Russia Reacts to WikiLeaks Founder Julian Assange's Arrest: We Hope 'All His Rights Will Be Respected'

Russian President Vladimir Putin's official spokesperson, Dmitry Peskov, responded to the Thursday arrest of Julian Assange in London after Ecuador stripped the WikiLeaks founder of asylum

"If these media reports are true, he was arrested in London, so I have nothing more to add here," Peskov said, according to Russia's Tass news agency. "We do hope, of course, that all his rights will be respected," he added.

Other Russian officials also voiced their concern about Assange's well-being following his detention by British authorities.

"We need to use all international opportunities to protect the person who tried to expose the truth and bring information to the public that some entities carefully concealed," said Alexey Chepa, deputy chairman of the International Affairs Committee of the State Duma, the lower house of Russia's Federal Assembly, according to The Moscow Times.

Foreign Ministry spokesperson Maria Zakharova criticized Assange's arrest, in an ominous-sounding Facebook post. "The hand of 'democracy' squeezes the throat of freedom," she wrote.

WikiLeaks, which Assange, an Australian national, founded and directed, was caught up in special counsel Robert Mueller's investigation into Russia's interference in the 2016 election. The organization has been accused of being linked to Moscow, and was behind the publication of thousands of emails of Hillary Clinton, her campaign staffers and the Democratic National Committee. Some of those emails were allegedly hacked by Russia. President Donald Trump's close associate Roger Stone, who was indicted in the Mueller probe, also allegedly discussed some of the emails with WikiLeaks before their publication.

Assange, who first sought asylum in London's Ecuadorian Embassy in 2012, had his asylum revoked by Ecuador on Thursday. He first sought asylum in the embassy to avoid extradition to Sweden to face sexual assault allegations brought by two women. Swedish investigators eventually interviewed Assange in the embassy and dropped the charges. Assange and his supporters claimed that the charges were part of a conspiracy to get him extradited to the U.S.

WikiLeaks has been behind numerous high-profile government leaks, and Assange is wanted in the U.S. for his involvement with the publication in 2010 of hundreds of thousands of classified diplomatic cables. His lawyer, Jennifer Robinson, weeted that her client had been arrested specifically because of an extradition request by the U.S., which the Metropolitan Police has confirmed, in addition to a breach of bail conditions in the U.K.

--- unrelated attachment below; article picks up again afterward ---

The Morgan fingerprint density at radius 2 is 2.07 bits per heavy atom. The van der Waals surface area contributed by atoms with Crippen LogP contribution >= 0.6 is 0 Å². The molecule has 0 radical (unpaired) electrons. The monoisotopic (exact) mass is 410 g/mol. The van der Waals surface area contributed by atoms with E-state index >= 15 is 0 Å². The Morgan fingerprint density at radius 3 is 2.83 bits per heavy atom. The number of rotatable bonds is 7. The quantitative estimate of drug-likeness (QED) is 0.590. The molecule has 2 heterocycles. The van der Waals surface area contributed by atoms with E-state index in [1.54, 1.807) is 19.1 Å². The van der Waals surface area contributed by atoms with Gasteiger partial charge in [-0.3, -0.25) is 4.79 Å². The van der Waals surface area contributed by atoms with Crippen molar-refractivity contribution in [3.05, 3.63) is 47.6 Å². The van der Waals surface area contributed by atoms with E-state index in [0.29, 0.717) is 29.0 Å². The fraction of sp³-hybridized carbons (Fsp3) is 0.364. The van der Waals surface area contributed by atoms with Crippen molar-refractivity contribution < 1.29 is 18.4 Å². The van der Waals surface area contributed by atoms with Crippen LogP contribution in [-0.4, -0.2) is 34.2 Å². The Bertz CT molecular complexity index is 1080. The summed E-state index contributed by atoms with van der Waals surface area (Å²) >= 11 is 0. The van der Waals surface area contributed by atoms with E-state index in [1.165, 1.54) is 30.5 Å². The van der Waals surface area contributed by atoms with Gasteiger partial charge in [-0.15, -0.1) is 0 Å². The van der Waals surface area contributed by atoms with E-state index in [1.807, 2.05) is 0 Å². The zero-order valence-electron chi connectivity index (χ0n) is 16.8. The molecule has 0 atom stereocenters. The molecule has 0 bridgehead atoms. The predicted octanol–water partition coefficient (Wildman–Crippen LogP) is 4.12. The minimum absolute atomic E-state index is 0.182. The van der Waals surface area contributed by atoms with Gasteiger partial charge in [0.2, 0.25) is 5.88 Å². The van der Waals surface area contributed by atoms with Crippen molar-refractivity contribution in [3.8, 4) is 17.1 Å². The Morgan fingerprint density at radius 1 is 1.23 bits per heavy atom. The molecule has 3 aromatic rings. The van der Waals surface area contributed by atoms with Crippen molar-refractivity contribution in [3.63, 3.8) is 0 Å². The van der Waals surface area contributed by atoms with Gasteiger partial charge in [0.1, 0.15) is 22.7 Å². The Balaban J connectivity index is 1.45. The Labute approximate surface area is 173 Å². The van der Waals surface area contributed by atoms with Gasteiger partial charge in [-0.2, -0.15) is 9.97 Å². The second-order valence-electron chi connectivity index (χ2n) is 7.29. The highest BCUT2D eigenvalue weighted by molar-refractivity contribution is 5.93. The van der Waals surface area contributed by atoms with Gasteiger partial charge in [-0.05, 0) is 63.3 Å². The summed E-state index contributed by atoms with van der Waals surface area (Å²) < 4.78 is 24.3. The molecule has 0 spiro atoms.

Newsweek reached out to Robinson for comment, but she did not immediately respond.

The U.S. Attorney's Office for the Eastern District of Virginia, in a news release following Assange's arrest, said it had unsealed court documents that charged the WikiLeaks founder for his "alleged role in one of the largest compromises of classified information in the history of the United States." Prosecutors alleged that Assange worked with former intelligence analyst Chelsea Manning to hack Department of Defense computers.

"During the conspiracy, Manning and Assange engaged in real-time discussions regarding Manning's transmission of classified records to Assange," the news release read. "The discussions also reflect Assange actively encouraging Manning to provide more information."

When the WikiLeaks founder took refuge London's Ecuadorian Embassy, Rafael Correa, the South American country's president at the time, openly criticized America's global influence. His successor, President Lenín Moreno, had long seemed frustrated by Assange's asylum in the embassy.

In a video shared on Twitter on Thursday, Moreno said he had "inherited this situation."

"For six years and 10 months, the Ecuadorian people have protected the human rights of Mr. Assange and have provided for his everyday needs at the facilities of our Embassy in London," he said.

Responding to Assange's arrest, WikiLeaks tweeted in the founder's defense.

"This man is a son, a father, a brother. He has won dozens of journalism awards. He's been nominated for the Nobel Peace Prize every year since 2010. Powerful actors, including CIA, are engaged in a sophisticated effort to dehumanise, delegitimize and imprison him."

Russia Reacts to WikiLeaks Founder Julian Assange's Arrest: We Hope 'All His Rights Will Be Respected' | World